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Giant Iceberg Drifts out to Sea
This page contains archived content and is no longer being updated. At the time of publication, it represented the best available science. However, more recent observations and studies may have rendered some content obsolete.
Over the past two and a half years, several unusually large icebergs
have calved off of the Ross Ice Shelf in Antarctica. While some have
made their way out into the Pacific Ocean to melt, others continue to
shift and float slowly through the Ross Sea. Three of these icebergs
can be seen in the above image, taken on November 17, 2002, by the
Moderate Resolution Imaging Spectroradiometer (MODIS) aboard NASA’s
Mainland Antarctica lies across the left side of the image. A broad
mountain range extends along its coast. The Ross Ice Shelf is the solid,
uniform white mass on the lower righthand corner of the image. The
icebergs, which broke off from the shelf, can be seen clustered together
at the southern edge of the gray, mottled Ross Sea north of the ice
Iceberg B-15A is in the center of the image about a third of the way
up into the image and resembles a tall bottle resting on the Ross Ice
Shelf. B-15A was part of the larger B-15 iceberg that was the size of
Connecticut when it calved from the Ross Ice Shelf in March 2000. Since
then, the iceberg split into several sections. B-15A is now trapped by
water currents against Ross Islandthe small, L-shaped mountainous
outcropping near the edge of the Ross Ice Shelf. Nestled between B-15A
and the island is iceberg C-16, which also calved from the ice sheet in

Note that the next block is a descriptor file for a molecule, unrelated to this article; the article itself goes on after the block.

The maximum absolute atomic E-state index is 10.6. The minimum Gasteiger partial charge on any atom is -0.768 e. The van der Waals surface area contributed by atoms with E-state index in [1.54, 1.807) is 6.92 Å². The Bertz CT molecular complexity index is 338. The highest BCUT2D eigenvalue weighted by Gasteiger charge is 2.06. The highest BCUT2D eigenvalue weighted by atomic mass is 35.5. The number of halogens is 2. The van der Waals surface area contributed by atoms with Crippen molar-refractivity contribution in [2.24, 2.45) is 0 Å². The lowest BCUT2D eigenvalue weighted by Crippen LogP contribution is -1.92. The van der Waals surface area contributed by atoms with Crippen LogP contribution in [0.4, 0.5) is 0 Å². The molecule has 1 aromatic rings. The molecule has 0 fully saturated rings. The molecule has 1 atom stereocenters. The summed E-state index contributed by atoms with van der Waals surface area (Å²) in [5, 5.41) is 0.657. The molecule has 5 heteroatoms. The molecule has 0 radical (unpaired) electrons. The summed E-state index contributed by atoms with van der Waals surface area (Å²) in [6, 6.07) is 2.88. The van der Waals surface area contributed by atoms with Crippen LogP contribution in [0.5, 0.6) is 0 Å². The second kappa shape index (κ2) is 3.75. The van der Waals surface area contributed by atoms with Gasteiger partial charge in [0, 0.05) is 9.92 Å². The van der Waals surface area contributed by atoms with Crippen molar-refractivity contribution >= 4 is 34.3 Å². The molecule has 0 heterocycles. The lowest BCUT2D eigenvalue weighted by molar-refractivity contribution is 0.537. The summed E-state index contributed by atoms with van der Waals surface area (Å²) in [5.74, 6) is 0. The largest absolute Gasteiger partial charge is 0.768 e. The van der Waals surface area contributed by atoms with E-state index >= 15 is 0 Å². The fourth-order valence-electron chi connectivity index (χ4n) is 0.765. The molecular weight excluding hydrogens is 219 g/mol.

March 2000. Both icebergs could become dislodged when the weather
Iceberg C-19 formed most recently, breaking free of the shelf in May
of this year. The iceberg resembles a solid white finger pointing toward
Antarctica, parallel to the edge of the ice sheet and about two thirds
of the way up in the image. Two months ago C-19 sat right next to B-15A.
C-19 has been moving north away from the ice shelf slowly since. Should
the iceberg continue its trek, it may reach the Pacific, splinter, and
become a hazard for shipping in the southernmost Pacific.
Though all three of the icebergs are larger than normal, the calving
of icebergs is a natural process. Ice shelves form when slow moving
glaciers on land flow into the sea. The stiff ice stretches out on the
sea as a thick sheet. The more rapidly ice is fed to the shelves, the
larger they become. The ice shelf gradually grows thinner farther from
shore until cracks within the ice and tidal forces succeed in breaking
off pieces, creating icebergs.
The calving of these icebergs does not cause the seas to rise since
the ice shelf already floats on the sea. Scientists are concerned,
however, if the Ross Ice Shelf becomes unstable, it could disintegrate
in much the same way as the Larson B Ice Shelf did last spring. There is
evidence to suggest that ice shelves act as a brake for the glaciers
that pour into them. Without the Ross Ice Shelf in place, the glaciers
that feed it may begin pumping ice into the sea at a faster rate, which
could raise sea levels. Scientists will be watching the Ross Ice Shelf
and the loose icebergs as summer approaches in the Antarctic.